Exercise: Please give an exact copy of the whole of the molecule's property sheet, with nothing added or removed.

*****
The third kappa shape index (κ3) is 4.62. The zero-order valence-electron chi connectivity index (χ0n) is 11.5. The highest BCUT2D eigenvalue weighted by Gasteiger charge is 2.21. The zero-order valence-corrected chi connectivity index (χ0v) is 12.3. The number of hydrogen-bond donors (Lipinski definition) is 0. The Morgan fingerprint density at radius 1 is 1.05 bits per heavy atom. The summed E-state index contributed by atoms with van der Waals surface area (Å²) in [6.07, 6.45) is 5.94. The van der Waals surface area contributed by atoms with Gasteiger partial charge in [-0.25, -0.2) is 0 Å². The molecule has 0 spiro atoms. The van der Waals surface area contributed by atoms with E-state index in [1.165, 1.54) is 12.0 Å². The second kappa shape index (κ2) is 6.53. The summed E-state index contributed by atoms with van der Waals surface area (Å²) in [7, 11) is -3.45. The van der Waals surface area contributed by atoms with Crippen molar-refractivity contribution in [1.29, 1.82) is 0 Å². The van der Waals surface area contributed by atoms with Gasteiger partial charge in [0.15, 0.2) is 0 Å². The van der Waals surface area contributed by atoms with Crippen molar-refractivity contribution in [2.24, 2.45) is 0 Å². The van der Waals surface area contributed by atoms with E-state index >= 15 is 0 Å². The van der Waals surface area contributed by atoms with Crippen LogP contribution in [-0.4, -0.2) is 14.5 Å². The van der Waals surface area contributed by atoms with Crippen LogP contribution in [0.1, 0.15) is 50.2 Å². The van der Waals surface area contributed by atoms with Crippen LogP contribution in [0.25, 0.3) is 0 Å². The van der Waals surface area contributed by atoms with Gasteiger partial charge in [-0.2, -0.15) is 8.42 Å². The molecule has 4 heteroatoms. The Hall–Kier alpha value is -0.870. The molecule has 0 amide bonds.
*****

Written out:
The third kappa shape index (κ3) is 4.62. The zero-order valence-electron chi connectivity index (χ0n) is 11.5. The highest BCUT2D eigenvalue weighted by Gasteiger charge is 2.21. The zero-order valence-corrected chi connectivity index (χ0v) is 12.3. The number of hydrogen-bond donors (Lipinski definition) is 0. The Morgan fingerprint density at radius 1 is 1.05 bits per heavy atom. The summed E-state index contributed by atoms with van der Waals surface area (Å²) in [6.07, 6.45) is 5.94. The van der Waals surface area contributed by atoms with Gasteiger partial charge in [-0.25, -0.2) is 0 Å². The molecule has 0 spiro atoms. The van der Waals surface area contributed by atoms with E-state index in [1.165, 1.54) is 12.0 Å². The second kappa shape index (κ2) is 6.53. The summed E-state index contributed by atoms with van der Waals surface area (Å²) in [7, 11) is -3.45. The van der Waals surface area contributed by atoms with Crippen molar-refractivity contribution in [1.29, 1.82) is 0 Å². The van der Waals surface area contributed by atoms with Gasteiger partial charge in [0.15, 0.2) is 0 Å². The van der Waals surface area contributed by atoms with Crippen molar-refractivity contribution in [2.24, 2.45) is 0 Å². The van der Waals surface area contributed by atoms with E-state index >= 15 is 0 Å². The van der Waals surface area contributed by atoms with Crippen LogP contribution in [-0.4, -0.2) is 14.5 Å². The van der Waals surface area contributed by atoms with Crippen LogP contribution in [0.1, 0.15) is 50.2 Å². The van der Waals surface area contributed by atoms with Crippen LogP contribution in [0.25, 0.3) is 0 Å². The van der Waals surface area contributed by atoms with Gasteiger partial charge in [-0.2, -0.15) is 8.42 Å². The molecule has 4 heteroatoms. The Hall–Kier alpha value is -0.870. The molecule has 0 amide bonds.